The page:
(a) References: Any sensible headmaster would not rely too heavily on a single reference. Usually at least two were requested, and served only to guide the construction of a short-list of candidates. Great stress was attached to the face-to-face interview. So, heads had the opportunity to ask exact and pertinent questions and to assess the candidates from their responses. Some heads would follow the initial reference with a phone call, finding the direct personal contact useful. Coincidentally, the head who employed me from CH knew Newsome well from university and (from what he said to me) did not have a very high opinion of his integrity, if I understood correctly; so he would not have been bowled over by the reference, however glowing. As in all cases, there was a tick list of desirable contributions to the school, in my case, mountain leadership and qualifications for running a rifle range, for example.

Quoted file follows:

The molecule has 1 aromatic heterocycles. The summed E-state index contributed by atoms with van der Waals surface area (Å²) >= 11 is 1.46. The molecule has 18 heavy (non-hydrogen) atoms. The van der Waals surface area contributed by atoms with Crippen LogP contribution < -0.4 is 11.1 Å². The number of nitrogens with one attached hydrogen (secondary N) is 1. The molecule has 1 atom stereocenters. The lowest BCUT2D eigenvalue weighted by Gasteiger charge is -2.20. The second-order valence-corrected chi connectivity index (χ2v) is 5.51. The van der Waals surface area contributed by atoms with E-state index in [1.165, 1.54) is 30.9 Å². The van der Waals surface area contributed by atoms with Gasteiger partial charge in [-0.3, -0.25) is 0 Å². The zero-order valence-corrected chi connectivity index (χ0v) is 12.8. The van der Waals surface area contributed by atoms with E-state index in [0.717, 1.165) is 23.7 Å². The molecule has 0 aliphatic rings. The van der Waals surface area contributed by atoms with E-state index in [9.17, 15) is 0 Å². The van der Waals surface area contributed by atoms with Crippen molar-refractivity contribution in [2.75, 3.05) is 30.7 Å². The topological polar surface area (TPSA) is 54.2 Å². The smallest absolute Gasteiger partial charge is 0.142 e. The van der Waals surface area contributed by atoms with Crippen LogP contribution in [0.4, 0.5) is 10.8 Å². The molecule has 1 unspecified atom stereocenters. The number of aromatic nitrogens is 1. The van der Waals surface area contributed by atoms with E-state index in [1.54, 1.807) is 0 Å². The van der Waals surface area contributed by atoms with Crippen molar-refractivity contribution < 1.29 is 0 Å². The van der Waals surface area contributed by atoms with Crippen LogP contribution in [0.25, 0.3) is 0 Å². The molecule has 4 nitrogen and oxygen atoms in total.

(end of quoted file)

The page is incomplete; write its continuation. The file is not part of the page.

(b) 'Control'. In response to what TMW has said, implying an uncontrolled lashing out, and also richardb's information about the starting point for prison sentences in the modern day for such assaults as I committed then, both which cast a particularly unfavourable light on this sad incident, I say this: Context is Everything. Those were the days, spoken of with nostalgia by many now, when a policeman would give an errant youngster 'a clip around the ear'. Such discipline was widely sanctioned in usage if not in law. It was not generally regarded then as disproportionate. I entered teaching direct from university, as you could then, with no training. Before ever stepping into my first classroom I was advised by a senior colleague to establish my authority in class by making any excuse to punish some pupil with a smack around the head. That was my training to teach! You established discipline first and then learnt the trade through trial and error, but with the invaluable guidance and oversight of your department head, etc. The smack around the head was not therefore, as TMW implies, a matter of me 'losing it', it was in very widespread use and here employed as a chosen method of correction which seemed to fit the need. Having said that, it was perhaps a state school thing and I cannot recall seeing it used by other staff at CH. The problem was that in this case the blow caught the unfortunate boy awkwardly and in an unintended way and so resulted in an actual injury, which could not be ignored.